(OK, it didn’t *quite look like that* since we were on Ravenshoe Rd. somewhere near Whitby which looks more like the Tundra, but all the Tundra pictures I could find online had moose in them, and I wouldn’t want to mislead you and give you the wrong idea about this birding trip of ours.) Imagine the above scenario with about a dozen crazed all-terrain vehicles working their magic. In any event we were looking for this:

I don’t know how good you are at seeing white on white, but I found this (hour long) exercise to be pretty challenging, verging on stultifying. In the end, our fearless leader saw what he thinks was a snowy owl, but it was too far away for me to see anything other than a white blob on a white carpet of snow. A bit on the underwhelming side of the spectrum. Thank heavens there was a flock of Snow Buntings (Plectrophenax nivalis) in all their black and white glory, circling around the snowy fields.

Now for the awesomeness, of which there was plenty. Remember my fascination with Cedar Waxwings? Well, I met their immediate kin, the fabulously striking Bohemian Waxwings (Bombicilla garrulus). Like its Cedar counterpart, the Bohemian waxwing sports a stunning hairdo that rivals any fancy artistry that my hairdresser Loretta is able to come up with. Check him out in all his glory:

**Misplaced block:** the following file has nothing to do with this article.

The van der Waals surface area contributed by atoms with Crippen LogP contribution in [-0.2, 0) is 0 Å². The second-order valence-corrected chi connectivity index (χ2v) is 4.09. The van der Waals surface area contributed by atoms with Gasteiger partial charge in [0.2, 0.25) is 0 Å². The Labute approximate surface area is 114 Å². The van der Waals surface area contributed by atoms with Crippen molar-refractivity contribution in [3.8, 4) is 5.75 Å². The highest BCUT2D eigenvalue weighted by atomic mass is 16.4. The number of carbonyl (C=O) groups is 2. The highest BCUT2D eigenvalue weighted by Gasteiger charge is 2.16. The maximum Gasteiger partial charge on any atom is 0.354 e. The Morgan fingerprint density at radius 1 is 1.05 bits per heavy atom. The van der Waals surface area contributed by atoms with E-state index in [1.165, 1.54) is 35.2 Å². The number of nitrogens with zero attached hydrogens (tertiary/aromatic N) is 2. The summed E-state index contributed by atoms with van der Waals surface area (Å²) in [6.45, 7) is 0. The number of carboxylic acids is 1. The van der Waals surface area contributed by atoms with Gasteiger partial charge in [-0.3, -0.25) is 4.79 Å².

You’ll notice that the Bohemian waxwing is more corpulent (and grayer in coloring) than the Cedar variety. And possibly a bit louder, too. Anyhow, they were having a sing-a-thon out there, early on a Saturday morning in the freezing cold. We stood around for about 20 minutes and continued on our merry way. From there, things went wild: we saw Evening Grosbeaks (Coccothraustes vespertinus) in large numbers, Common Redpolls (Acanthis flammea), which looked anything but common to me, and the coolest sight for a novice birder — a fantastic Hairy Woodpecker (Picoides villosus) UPSIDE DOWN, drumming away at a suet feeder! There he was, looking approximately like this (thanks mudder_bbc on flickr for providing the photo):

Only he was so much larger and more spectacular and, obviously, louder than this! I feel like Hairy woodpecker is misnomer — shouldn’t it have been Hairy Waxwing instead of bohemian, and perhaps Bohemian woodpecker instead instead of hairy? There’s no logic to bird names. And in case you need a refresher on the difference between the Hairy and Downy woodpeckers, hairy is basically a downy but just bigger. There were a bunch of blue jays flying around all this action, but the jays resembled gargantuan monsters next to the elegant, delicate 12-14 cm long Common Redpolls and marginally larger Evening grosbeaks.

All of these birds, including the stupendous Hawk Owl (oh no, I have no idea if it’s a Brown Hawk Owl or a Northern Hawk Owl — I’ll get back to you) we communed with on our way into the greater Orillia area are LIFE BIRDS for me! First time sightings! 2011 is off to a splendid start (in spite of the damage done to the poor SUV).